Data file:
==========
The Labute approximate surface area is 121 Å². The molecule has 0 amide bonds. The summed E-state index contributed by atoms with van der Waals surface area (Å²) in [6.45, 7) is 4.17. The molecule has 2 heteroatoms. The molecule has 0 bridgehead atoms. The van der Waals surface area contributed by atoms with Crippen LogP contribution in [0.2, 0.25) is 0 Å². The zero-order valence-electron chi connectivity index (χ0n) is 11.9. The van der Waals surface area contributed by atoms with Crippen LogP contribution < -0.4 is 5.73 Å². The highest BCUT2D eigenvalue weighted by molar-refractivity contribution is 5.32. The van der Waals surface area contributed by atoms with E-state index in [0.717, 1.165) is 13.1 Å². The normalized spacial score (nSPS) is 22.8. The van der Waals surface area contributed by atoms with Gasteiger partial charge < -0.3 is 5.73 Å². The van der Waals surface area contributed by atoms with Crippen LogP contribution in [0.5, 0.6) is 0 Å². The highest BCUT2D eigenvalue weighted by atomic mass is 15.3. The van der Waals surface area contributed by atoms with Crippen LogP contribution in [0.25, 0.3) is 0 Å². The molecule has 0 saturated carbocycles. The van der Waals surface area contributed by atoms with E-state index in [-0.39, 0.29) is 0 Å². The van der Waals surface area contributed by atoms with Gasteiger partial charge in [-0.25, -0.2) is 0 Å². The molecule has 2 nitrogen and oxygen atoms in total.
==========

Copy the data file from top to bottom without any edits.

The Labute approximate surface area is 121 Å². The molecule has 0 amide bonds. The summed E-state index contributed by atoms with van der Waals surface area (Å²) in [6.45, 7) is 4.17. The molecule has 2 heteroatoms. The molecule has 0 bridgehead atoms. The van der Waals surface area contributed by atoms with Crippen LogP contribution in [0.2, 0.25) is 0 Å². The zero-order valence-electron chi connectivity index (χ0n) is 11.9. The van der Waals surface area contributed by atoms with Crippen LogP contribution < -0.4 is 5.73 Å². The highest BCUT2D eigenvalue weighted by molar-refractivity contribution is 5.32. The van der Waals surface area contributed by atoms with E-state index in [0.717, 1.165) is 13.1 Å². The normalized spacial score (nSPS) is 22.8. The van der Waals surface area contributed by atoms with Gasteiger partial charge < -0.3 is 5.73 Å². The van der Waals surface area contributed by atoms with Crippen LogP contribution in [0.5, 0.6) is 0 Å². The highest BCUT2D eigenvalue weighted by atomic mass is 15.3. The van der Waals surface area contributed by atoms with Crippen LogP contribution in [0.25, 0.3) is 0 Å². The molecule has 0 saturated carbocycles. The van der Waals surface area contributed by atoms with E-state index in [-0.39, 0.29) is 0 Å². The van der Waals surface area contributed by atoms with Gasteiger partial charge in [-0.25, -0.2) is 0 Å². The molecule has 2 nitrogen and oxygen atoms in total.